There is currently a proposal before ISA to prevent blogging by the editorial members of ISA journals. While there are a few posts discussing how this is professionally problematic and limits some real discussion that is happening via blog, there is one other arena such a mandate would also hurt: My classroom. During the 2013-2014 academic year, I have been part of a teaching program at Boise State (Boise State Teaching Scholars) that aims to help early-career professors develop a more robust classroom while incorporating what we know from the scholarship on teaching and learning. Part of my work through Continue reading Incorporating Blog Consumption into the Classroom
A few years ago I wrote a blog post about a study that found a link between certain genes and interest in politics. Two new studies have come out since that go even further, and find a link between brain region size and genes, and political preference. I discuss them below. Brain Region Size and Ideology A new study by scientists at University College London has found a link between the size of certain areas of the brain and political viewpoints. In sum: "Scientists have found that people with conservative views have brains with larger amygdalas, almond shaped areas in the centre Continue reading Biology and Politics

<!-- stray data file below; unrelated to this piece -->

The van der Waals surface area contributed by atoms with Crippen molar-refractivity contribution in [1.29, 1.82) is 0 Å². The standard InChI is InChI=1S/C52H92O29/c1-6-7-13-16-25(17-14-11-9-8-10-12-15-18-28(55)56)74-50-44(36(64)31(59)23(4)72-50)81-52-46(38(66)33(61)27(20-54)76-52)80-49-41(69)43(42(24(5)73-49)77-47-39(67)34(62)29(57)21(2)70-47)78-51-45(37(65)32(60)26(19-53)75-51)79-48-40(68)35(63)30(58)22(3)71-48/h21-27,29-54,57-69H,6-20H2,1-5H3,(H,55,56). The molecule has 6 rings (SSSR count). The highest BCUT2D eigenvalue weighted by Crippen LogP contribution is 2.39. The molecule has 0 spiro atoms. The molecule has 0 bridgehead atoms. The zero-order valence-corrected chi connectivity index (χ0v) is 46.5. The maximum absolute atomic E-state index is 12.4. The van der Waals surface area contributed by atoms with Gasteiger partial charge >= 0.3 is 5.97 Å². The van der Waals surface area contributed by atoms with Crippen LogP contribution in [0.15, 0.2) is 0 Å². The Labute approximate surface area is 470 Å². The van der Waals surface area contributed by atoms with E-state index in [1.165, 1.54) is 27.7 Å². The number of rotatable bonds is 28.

I love lists and I hope you do too. Several lists have occurred to me recently, and I was going to ignore my itch to make them because there are probably lots of good end-of-year lists floating around now. But do any of them take a quantitative approach to list-making? I’m going to try the procedure. How to make an End-Of-Decade List of the most Significant Days of the Decade? Prelude: Several months ago there was a widely-circulated news story about “the most boring day in history”: the finger was pointed at April 11th 1954. William Tunstall-Pedoe’s computer program ‘True Knowledge’ Continue reading 2000 – 2010: End of Year/End of Decade Lists: Top Five Politically Significant Days of the Decade?
The three of us, along with Ray Carman, traveled to New York City for the weekend to enjoy a few hours of Eddie Izzard performing at Radio City Music Hall for this current "Stripped" tour. As such, the trip is still fresh in my mind as I return to work on a few projects involving asymmetric relationships; this clip from over a decade ago is begging to be included as an introductory quote to an article or chapter on imperialism: Second, for those of you who are design savvy (I am not), the Statistical Modeling, Causal Inference, and Social Science Continue reading A Few Non-Connected Thoughts and Links